And more thereby increased Furor's might,
To this is to be applied that which here follows in this ing from the body.--Brown. Vulgar Errours, b. iii. c. 4.
And him in bloud and durt deformed quight.
place, why do ye not rather suffer injury and defraudation ! Barly meale either raw or boiled, doth discusse and re
Spenser. Faerie Queene, b. ii. c. 5. 1. e. it is more Christian and excellent to do so. Bolve, assuage and ripen, all impostumes engendered either
Hammond, Annotations on 1 Cor. c. 6. How oft do we neglect this bodies life, by way of gathering and collection of humors, or by some deflue and rheumatike descent.
And outward comely plight, for to adorn
I onely observe this one thing, that St. Paul permits it
(going to law) onely in the instance of defraudation, or To fat our mind with truth, while it's forlorn,
matter of interest; such as are defending of widowes and When I landed in Venice, after so long a sea voyage from Squallid, half-nasty, pallid, wan, deform.
orphans, and churches, which, in estimation of law, are by Spain, I was afraid the same defluxion of salt rheum, which
More. On the Soul, pt. ii. b. iii. c. 2. 3. 41. way of tiction reckoned to be in pupillage and minority. fell from my temples into my throat in Oxford, and distilling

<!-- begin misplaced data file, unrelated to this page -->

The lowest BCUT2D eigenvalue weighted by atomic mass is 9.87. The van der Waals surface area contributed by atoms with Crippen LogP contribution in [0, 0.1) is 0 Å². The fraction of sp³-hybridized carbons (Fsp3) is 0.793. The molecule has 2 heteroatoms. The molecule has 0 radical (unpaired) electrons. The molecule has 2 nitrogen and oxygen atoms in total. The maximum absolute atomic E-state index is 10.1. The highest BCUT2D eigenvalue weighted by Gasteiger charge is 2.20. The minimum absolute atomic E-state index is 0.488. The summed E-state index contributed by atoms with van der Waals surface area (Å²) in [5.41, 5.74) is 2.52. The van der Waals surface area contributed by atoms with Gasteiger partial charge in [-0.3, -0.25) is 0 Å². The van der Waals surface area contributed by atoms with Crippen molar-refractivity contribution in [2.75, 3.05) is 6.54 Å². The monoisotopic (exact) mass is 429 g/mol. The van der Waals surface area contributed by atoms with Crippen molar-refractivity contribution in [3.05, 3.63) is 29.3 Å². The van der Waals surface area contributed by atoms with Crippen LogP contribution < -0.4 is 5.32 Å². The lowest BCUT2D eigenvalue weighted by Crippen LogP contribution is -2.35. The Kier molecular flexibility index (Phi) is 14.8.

Bp. Taylor. Great Exemplar, pt. ii. upon the uvula, impeach'd my utterance a little to this day, Answ. I confesse 'tis hard in some sense, i.e. to them that had found the same channel again.--Howell, b. i. s. 2. Let.1. suffer under you for being hereticks, (as you call those that That immediately after the choice of any new duke, in
depart from your deformations) and for being invaders, the next grand council, shall be openly rehearsed all former The contained water was so far expanded by congelation, (which all may at pleasure be called,) that are not able to decrees against defrauders of the publick chests. that it not only thrust up the corks, but the coid had taken resist.-Hammond, Works, vol. ii. p. 617.
Reliquiæ Wolloniana, p. 257. away the defluency of the oil. - Boyle. Works, vol. ii. p. 642.
And now thir mightiest quell'd, the battel swerv'd
Thirdly, he forbids rapines, defraudyngs, gaining to ourWhen a sharp defiuxion hath endangered the sight of the With many an inrode gord; deformed rout
selves by any other man's losses. eye, I have seen it oftentimes suddenly diverted by raising Enter'd, and foul disorder.- Millon. Paradise Lost, b. vi.
Hammond. Works, vol. I. P.
145. a blister in the pit of the neck behind, and drawing off the moisture that way.- 1d. Ib. vol. vi. p. 347.
We do injuriously in thinking to taste better the pure If Cæsar to his own his hand extends,
Evangelic manna, by seasoning our mouths with the tainted I have received a letter from Balbus, wherein he excuses